Like credit card and finance companies that are perpetually "trolling" for debtors, Gary constantly scours the local tax rolls for out-of-state property owners who may be experiencing economic difficulties. He sends out hundreds of letters per year with unsolicited "low ball" offers in the hope of "hooking" a highly "motivated" seller that desperately needs money--immediately if not yesterday. Phillips estimates that the response rate to his mailings is less than 1 percent and, from this small group, he negotiates with the few willing to accept a cash price on his terms. After striking "gold," such as the purchase of a $75,000 duplex for $49,000, Gary simply takes cash advances from his credit cards in increments of $5,000 or $10,000; the credit card interest costs of about $600 per month are tax deductible as a business expense. After the deal is consummated, Phillips seeks conventional bank financing (70 percent to 85 percent of market value) from his carefully cultivated network of "friendly" financial loan officers (usually low, variable rate mortgages) and is often able to "cash out" a few thousand dollars in the process. He then attempts to sell or "flip" them at a 10 to 15 percent discount to his list of investors and swiftly realize a substantial profit. If his target price is not tendered, Gary simply fixes up the property and generates a new stream of rental income.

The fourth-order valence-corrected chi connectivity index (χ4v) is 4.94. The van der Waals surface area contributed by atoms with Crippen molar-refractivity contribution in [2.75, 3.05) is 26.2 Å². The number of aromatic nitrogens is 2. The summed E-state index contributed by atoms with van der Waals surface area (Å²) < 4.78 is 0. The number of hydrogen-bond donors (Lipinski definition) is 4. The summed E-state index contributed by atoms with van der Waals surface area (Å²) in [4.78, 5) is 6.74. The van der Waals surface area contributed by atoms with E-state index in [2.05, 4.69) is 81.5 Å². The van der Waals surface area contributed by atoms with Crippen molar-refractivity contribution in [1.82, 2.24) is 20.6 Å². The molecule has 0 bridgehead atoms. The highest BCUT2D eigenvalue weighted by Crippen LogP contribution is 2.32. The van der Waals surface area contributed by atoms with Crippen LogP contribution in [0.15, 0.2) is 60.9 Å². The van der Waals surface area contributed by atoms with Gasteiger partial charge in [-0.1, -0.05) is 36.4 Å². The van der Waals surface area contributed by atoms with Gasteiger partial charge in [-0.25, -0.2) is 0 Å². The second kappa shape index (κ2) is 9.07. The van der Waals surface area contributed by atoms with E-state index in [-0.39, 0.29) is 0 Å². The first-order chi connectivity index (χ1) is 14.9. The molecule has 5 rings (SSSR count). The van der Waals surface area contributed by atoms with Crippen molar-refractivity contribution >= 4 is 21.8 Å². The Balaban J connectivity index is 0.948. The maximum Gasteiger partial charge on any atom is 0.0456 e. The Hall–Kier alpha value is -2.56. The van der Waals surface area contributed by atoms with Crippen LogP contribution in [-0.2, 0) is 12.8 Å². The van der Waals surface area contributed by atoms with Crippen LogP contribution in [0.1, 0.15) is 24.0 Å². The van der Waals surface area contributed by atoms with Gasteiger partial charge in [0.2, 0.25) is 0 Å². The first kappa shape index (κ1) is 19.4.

Another favorite strategy of Phillips is to constantly make low bids (at least 20 percent below market value) on bankrupt or foreclosed properties whose mortgages are insured by the federal government. On a $50,000 house or condominium, the down payment and closing costs often total less than $2,500 (a modest cash advance from his credit cards) with the respective government agency insuring the mortgage (FHA, VA, HUD). In these cases, since Phillips represents both the buyer and seller, his realtor commission occasionally exceeds the cash requirements of the transaction. Gary then resells the property for an immediate profit--with effectively no cash outlay--or simply rents the house and creates another source of income. Today, he owns over 15 residential rentals and offers a rental management service (tenant screening, collections, repairs/renovations) for past and present clients. In addition, Phillips' financial success enabled him to quit his sales position and open his own real estate office. Although rental income and management fees augment his sales commissions by at least 35-50 percent, Phillips expects to become even more dependent on his bank cards (over $70,000 in combined credit "lines") until his future sales "team" can generate enough commissions to pay for his new overhead expenses.

My Credit Cards Helped Me Become Financially Independent